5. To build buzz

To generate word of mouth for its new Alpha Khaki pants, Dockers last September held an Alpha Fan bar crawl in five cities that dared guys to “drop trou” to win a free pair and be entered for a chance to win a grand prize. Participants who tweeted “Dockers just made me an Alpha Fan at [bar name]#dockersalphafan,” earned a second entry into the sweeps. If a friend retweeted the message, they received a third entry. Games and free tattoos added to the fun (Agency: Grow Marketing, San Francisco).

SoBe, likewise, used Twitter to issue challenges to its followers in a “What Would You Do For a SoBe? Contest. Students completed tasks like singing love songs to strangers, balancing a SoBe on their heads and other such antics, then visited the SoBe truck with proof in hand to retrieve prizes.

6. To reward attendees

When Macy’s launched its summer Chefs A-Go-Go tour, a national food truck tour to drive awareness of its roster of chefs and to teach consumers how to cook and shop like a master chef, it served up tasty samples such as Michelle Bernstein’s mojo guacamole or Emeril Lagasse’s “Babamas Foster” to attendees. In addition, those who “liked” Macy’s on Facebook or followed the retailer on Twitter received a gift at each food truck stop. They also could follow the chefs who tweeted live from the food truck using the hashtag #macyschefs.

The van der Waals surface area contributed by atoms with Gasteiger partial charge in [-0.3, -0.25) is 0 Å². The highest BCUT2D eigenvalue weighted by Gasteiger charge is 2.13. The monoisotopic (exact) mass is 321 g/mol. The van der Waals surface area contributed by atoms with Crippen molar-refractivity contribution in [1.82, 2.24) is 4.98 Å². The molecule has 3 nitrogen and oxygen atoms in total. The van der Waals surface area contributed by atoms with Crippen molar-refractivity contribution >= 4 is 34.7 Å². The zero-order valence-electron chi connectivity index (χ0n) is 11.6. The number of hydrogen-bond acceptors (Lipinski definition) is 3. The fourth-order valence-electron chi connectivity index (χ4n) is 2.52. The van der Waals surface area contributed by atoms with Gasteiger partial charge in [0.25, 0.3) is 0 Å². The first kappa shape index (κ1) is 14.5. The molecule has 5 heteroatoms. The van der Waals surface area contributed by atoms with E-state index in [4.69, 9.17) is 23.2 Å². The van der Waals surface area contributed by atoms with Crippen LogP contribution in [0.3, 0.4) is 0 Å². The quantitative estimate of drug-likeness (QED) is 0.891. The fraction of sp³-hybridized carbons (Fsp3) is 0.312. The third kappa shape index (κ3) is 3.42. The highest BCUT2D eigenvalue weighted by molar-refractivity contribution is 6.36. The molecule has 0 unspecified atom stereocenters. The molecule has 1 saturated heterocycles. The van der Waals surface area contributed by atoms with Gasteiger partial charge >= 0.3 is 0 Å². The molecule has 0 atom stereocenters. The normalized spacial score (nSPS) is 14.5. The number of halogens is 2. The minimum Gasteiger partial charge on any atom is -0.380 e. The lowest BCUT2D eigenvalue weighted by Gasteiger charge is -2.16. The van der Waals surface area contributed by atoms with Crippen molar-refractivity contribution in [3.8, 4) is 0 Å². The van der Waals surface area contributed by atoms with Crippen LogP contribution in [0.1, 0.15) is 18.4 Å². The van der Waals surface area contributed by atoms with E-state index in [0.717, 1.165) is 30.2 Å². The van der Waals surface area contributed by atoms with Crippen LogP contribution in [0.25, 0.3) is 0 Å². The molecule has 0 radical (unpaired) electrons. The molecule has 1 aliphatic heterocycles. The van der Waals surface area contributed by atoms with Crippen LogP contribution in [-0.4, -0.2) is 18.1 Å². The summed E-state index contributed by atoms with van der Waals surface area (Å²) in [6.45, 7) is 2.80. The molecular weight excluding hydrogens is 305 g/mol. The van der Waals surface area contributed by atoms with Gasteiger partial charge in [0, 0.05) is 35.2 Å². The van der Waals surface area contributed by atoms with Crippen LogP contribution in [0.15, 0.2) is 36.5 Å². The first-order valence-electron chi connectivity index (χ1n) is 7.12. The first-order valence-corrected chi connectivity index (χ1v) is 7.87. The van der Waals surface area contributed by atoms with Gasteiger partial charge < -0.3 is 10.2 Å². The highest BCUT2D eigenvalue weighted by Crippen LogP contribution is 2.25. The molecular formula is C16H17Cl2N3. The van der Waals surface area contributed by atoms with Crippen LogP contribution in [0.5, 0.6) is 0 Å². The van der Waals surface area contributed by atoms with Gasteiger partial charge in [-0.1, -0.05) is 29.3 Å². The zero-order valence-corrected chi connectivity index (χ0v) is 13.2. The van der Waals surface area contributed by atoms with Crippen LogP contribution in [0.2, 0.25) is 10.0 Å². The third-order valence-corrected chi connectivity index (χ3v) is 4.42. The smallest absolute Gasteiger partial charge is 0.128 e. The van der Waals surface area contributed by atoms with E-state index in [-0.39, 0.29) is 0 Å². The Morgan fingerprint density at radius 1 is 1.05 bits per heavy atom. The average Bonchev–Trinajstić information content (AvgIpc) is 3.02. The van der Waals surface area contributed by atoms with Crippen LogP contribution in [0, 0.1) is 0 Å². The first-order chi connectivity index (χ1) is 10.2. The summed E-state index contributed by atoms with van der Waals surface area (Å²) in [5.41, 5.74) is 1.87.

“Macy’s looks at special events as entertainment, and any time we can do something a little out of the ordinary, we like to do that,” says Amy Kule, group vp in charge of national special events at Macys.

7. To create visual excitement

Twitterfalls and big screens running twitter feeds at events add a dynamic element to any activation or display. The Cheeses of France pop-up Twitter café, which took place this past October in New York City and celebrated French cheese as part of an everyday diet, kicked the concept up a notch.

In addition to public wine and cheese samplings and five display cases filled with “fromage” for purchase at wholesale prices, people were encouraged to Tweet from the venue, and their live tweets were projected onto a wall in the room. A moderator was on hand to keep an eye on the postings. “People loved seeing their tweets and responses,” says Jean-Marie Sepancy, director of strategic services at Jaffee & Partners. And, quelle surprise! The tweets brought in TV host Kelly Ripa, who happened to be in the neighborhood (Agencies: Jaffe & Partners and Moderne Communications, both New York City).